Tracing down to its origins is not a simple task. This is because down travels through many hands: down can come from a farm where live-plucking has occurred, to collectors or a slaughterhouse where foie gras animals were slaughtered, to down washing facilities, then processing plants where down from different farms or sometimes different countries is mixed. By the time it ends up in a jacket or sleeping bag, the cruel practices disappear into the supply chain and brands cannot really prove how cruelty-free their products are without due diligence.


It is clear that even brands who request down that comes from a higher welfare source often do not know the origin and life cycle of the down they receive.  This is mainly due to a lack of transparency and the number of different processing stages. Many brands cannot fully trace the down in their jackets or sleeping bags back to the actual farms where the geese or ducks were born or raised without taking the proper steps. So how can they then guarantee to consumers that their down supply chain is free of live-plucked or force-fed geese and ducks?

Full Supply Chain Traceability

In the past, most brands did not send auditors onto the farms in order to check whether these cruel practices are part of their supply chain or not. It is this lack of strong audits, particularly at the parent farms, that allows the problems of live-plucking and force-feeding to continue.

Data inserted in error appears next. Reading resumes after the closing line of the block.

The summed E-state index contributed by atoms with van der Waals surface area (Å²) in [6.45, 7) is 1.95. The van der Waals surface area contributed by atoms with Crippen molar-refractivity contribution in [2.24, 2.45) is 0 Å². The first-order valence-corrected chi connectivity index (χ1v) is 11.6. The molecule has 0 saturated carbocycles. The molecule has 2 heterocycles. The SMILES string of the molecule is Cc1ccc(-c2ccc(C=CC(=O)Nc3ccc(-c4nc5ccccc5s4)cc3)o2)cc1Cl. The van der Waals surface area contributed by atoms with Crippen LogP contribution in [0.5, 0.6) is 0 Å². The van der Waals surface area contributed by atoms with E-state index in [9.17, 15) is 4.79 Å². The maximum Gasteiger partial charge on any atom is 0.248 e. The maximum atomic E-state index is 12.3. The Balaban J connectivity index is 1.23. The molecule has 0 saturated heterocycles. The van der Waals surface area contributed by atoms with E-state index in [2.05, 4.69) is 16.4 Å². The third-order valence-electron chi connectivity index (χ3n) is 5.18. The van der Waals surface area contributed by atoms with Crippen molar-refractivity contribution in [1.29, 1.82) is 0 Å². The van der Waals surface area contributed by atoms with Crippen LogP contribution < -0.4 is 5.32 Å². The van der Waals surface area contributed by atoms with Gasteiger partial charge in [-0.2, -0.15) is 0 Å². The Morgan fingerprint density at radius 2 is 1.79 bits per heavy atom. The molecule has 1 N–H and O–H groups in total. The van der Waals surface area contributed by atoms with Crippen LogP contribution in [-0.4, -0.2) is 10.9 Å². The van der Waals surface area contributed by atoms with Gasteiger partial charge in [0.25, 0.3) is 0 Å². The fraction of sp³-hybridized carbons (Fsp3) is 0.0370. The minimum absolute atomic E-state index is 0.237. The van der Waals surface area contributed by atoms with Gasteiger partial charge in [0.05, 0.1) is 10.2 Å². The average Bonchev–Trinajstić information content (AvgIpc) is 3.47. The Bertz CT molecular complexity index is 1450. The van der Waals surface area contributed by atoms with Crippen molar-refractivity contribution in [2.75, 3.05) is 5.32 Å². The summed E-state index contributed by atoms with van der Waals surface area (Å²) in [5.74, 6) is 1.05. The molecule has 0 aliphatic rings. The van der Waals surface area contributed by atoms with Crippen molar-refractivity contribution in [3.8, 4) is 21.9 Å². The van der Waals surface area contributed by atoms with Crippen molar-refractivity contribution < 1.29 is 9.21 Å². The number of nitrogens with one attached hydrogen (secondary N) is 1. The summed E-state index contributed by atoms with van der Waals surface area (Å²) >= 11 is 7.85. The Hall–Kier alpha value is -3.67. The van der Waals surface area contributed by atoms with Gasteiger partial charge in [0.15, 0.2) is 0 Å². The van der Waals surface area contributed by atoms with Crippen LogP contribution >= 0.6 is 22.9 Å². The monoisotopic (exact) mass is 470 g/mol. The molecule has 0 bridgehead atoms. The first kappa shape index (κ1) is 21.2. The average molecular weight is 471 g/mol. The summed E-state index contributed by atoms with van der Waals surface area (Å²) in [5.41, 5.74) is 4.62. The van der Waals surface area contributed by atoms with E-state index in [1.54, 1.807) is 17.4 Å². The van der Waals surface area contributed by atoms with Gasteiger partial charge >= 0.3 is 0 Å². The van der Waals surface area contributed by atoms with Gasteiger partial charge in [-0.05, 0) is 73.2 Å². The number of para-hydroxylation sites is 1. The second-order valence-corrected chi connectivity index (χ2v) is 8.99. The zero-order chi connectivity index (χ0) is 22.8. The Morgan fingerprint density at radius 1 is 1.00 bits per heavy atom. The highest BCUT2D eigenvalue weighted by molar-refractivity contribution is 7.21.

With brands still choosing to use down in their products, FOUR PAWS calls on them to provide the highest possible guarantees that the cruel practices of live-plucking and force-feeding are truly avoided. This is where full supply chain traceability (parent farm to product) with strong safeguards is imperative. Annual unannounced audits are needed to ensure that claims of farms, slaughterhouses, and washing facilities that participate in a cruelty-free supply chain are transparent and reliable. To ensure the credibility of animal welfare claims, a large majority of the farms, if not all of them, need to be inspected annually and ideally via surprise or unannounced inspections. The keeping conditions of animals should be inspected, whether they are healthy, have outdoor space, proper flooring, food and water or not.